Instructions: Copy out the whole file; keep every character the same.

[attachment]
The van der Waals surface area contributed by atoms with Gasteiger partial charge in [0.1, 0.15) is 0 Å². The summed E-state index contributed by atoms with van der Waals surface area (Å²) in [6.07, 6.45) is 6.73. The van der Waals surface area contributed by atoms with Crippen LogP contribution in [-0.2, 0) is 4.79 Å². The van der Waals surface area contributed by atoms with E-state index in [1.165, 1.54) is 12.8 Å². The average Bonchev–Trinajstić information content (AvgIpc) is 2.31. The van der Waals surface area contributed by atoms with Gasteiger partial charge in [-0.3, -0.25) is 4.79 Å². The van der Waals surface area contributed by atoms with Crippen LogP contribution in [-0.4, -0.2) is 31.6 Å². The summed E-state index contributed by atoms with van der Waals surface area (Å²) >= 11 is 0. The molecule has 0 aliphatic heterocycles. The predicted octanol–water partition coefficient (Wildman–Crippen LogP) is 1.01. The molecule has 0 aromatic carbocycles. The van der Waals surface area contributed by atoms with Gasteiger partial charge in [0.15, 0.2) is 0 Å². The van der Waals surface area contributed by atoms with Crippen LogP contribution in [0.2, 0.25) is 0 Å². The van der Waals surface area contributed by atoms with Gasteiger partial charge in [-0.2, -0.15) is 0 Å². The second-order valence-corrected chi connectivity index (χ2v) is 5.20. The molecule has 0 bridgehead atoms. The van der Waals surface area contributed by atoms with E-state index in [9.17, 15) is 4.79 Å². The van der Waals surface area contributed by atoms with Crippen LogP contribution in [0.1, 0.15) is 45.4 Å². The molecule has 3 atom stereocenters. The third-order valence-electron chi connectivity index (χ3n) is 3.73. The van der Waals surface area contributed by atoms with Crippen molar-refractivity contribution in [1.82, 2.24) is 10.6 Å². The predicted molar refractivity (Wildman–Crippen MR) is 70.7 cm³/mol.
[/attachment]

The van der Waals surface area contributed by atoms with Gasteiger partial charge in [0.1, 0.15) is 0 Å². The summed E-state index contributed by atoms with van der Waals surface area (Å²) in [6.07, 6.45) is 6.73. The van der Waals surface area contributed by atoms with Crippen LogP contribution in [-0.2, 0) is 4.79 Å². The van der Waals surface area contributed by atoms with E-state index in [1.165, 1.54) is 12.8 Å². The average Bonchev–Trinajstić information content (AvgIpc) is 2.31. The van der Waals surface area contributed by atoms with Gasteiger partial charge in [-0.3, -0.25) is 4.79 Å². The van der Waals surface area contributed by atoms with Crippen LogP contribution in [-0.4, -0.2) is 31.6 Å². The summed E-state index contributed by atoms with van der Waals surface area (Å²) >= 11 is 0. The molecule has 0 aliphatic heterocycles. The predicted octanol–water partition coefficient (Wildman–Crippen LogP) is 1.01. The molecule has 0 aromatic carbocycles. The van der Waals surface area contributed by atoms with Gasteiger partial charge in [0.15, 0.2) is 0 Å². The van der Waals surface area contributed by atoms with Crippen LogP contribution in [0.2, 0.25) is 0 Å². The van der Waals surface area contributed by atoms with Gasteiger partial charge in [-0.2, -0.15) is 0 Å². The second-order valence-corrected chi connectivity index (χ2v) is 5.20. The molecule has 0 bridgehead atoms. The van der Waals surface area contributed by atoms with E-state index in [9.17, 15) is 4.79 Å². The van der Waals surface area contributed by atoms with Crippen LogP contribution in [0.1, 0.15) is 45.4 Å². The molecule has 3 atom stereocenters. The third-order valence-electron chi connectivity index (χ3n) is 3.73. The van der Waals surface area contributed by atoms with Crippen molar-refractivity contribution in [1.82, 2.24) is 10.6 Å². The predicted molar refractivity (Wildman–Crippen MR) is 70.7 cm³/mol.